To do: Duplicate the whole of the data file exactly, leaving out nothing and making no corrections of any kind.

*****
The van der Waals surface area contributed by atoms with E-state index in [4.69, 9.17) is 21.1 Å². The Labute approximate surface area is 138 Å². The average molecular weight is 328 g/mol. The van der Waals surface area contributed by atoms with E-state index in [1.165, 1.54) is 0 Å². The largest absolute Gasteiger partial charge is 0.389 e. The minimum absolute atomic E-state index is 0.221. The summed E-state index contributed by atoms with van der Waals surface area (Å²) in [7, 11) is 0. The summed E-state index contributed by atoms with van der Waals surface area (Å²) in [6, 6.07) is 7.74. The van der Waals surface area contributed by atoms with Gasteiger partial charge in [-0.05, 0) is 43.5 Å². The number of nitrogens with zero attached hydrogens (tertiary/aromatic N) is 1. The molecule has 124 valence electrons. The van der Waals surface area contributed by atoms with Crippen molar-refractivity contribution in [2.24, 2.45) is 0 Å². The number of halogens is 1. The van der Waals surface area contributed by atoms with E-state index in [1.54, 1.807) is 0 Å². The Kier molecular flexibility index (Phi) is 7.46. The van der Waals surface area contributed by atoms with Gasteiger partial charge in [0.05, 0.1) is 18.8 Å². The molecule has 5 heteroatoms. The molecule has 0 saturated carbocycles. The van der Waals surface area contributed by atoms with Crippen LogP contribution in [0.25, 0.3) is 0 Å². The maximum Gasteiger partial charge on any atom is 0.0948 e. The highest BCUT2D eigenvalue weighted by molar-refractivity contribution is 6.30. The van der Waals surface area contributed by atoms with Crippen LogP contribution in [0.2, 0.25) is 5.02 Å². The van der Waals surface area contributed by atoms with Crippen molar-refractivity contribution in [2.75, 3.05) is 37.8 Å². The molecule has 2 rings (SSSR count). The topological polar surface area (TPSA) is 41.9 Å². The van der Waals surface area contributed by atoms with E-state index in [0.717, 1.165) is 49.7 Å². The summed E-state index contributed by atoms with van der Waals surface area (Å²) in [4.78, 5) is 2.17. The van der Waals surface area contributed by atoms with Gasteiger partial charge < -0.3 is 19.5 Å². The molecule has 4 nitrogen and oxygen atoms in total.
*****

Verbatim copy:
The van der Waals surface area contributed by atoms with E-state index in [4.69, 9.17) is 21.1 Å². The Labute approximate surface area is 138 Å². The average molecular weight is 328 g/mol. The van der Waals surface area contributed by atoms with E-state index in [1.165, 1.54) is 0 Å². The largest absolute Gasteiger partial charge is 0.389 e. The minimum absolute atomic E-state index is 0.221. The summed E-state index contributed by atoms with van der Waals surface area (Å²) in [7, 11) is 0. The summed E-state index contributed by atoms with van der Waals surface area (Å²) in [6, 6.07) is 7.74. The van der Waals surface area contributed by atoms with Gasteiger partial charge in [-0.05, 0) is 43.5 Å². The number of nitrogens with zero attached hydrogens (tertiary/aromatic N) is 1. The molecule has 124 valence electrons. The van der Waals surface area contributed by atoms with Crippen molar-refractivity contribution in [2.24, 2.45) is 0 Å². The number of halogens is 1. The van der Waals surface area contributed by atoms with E-state index in [1.54, 1.807) is 0 Å². The Kier molecular flexibility index (Phi) is 7.46. The van der Waals surface area contributed by atoms with Gasteiger partial charge in [0.05, 0.1) is 18.8 Å². The molecule has 5 heteroatoms. The molecule has 0 saturated carbocycles. The van der Waals surface area contributed by atoms with Crippen LogP contribution in [0.25, 0.3) is 0 Å². The maximum Gasteiger partial charge on any atom is 0.0948 e. The highest BCUT2D eigenvalue weighted by molar-refractivity contribution is 6.30. The van der Waals surface area contributed by atoms with Crippen LogP contribution in [0.2, 0.25) is 5.02 Å². The van der Waals surface area contributed by atoms with Crippen molar-refractivity contribution in [2.75, 3.05) is 37.8 Å². The molecule has 2 rings (SSSR count). The topological polar surface area (TPSA) is 41.9 Å². The van der Waals surface area contributed by atoms with E-state index in [0.717, 1.165) is 49.7 Å². The summed E-state index contributed by atoms with van der Waals surface area (Å²) in [4.78, 5) is 2.17. The van der Waals surface area contributed by atoms with Gasteiger partial charge < -0.3 is 19.5 Å². The molecule has 4 nitrogen and oxygen atoms in total.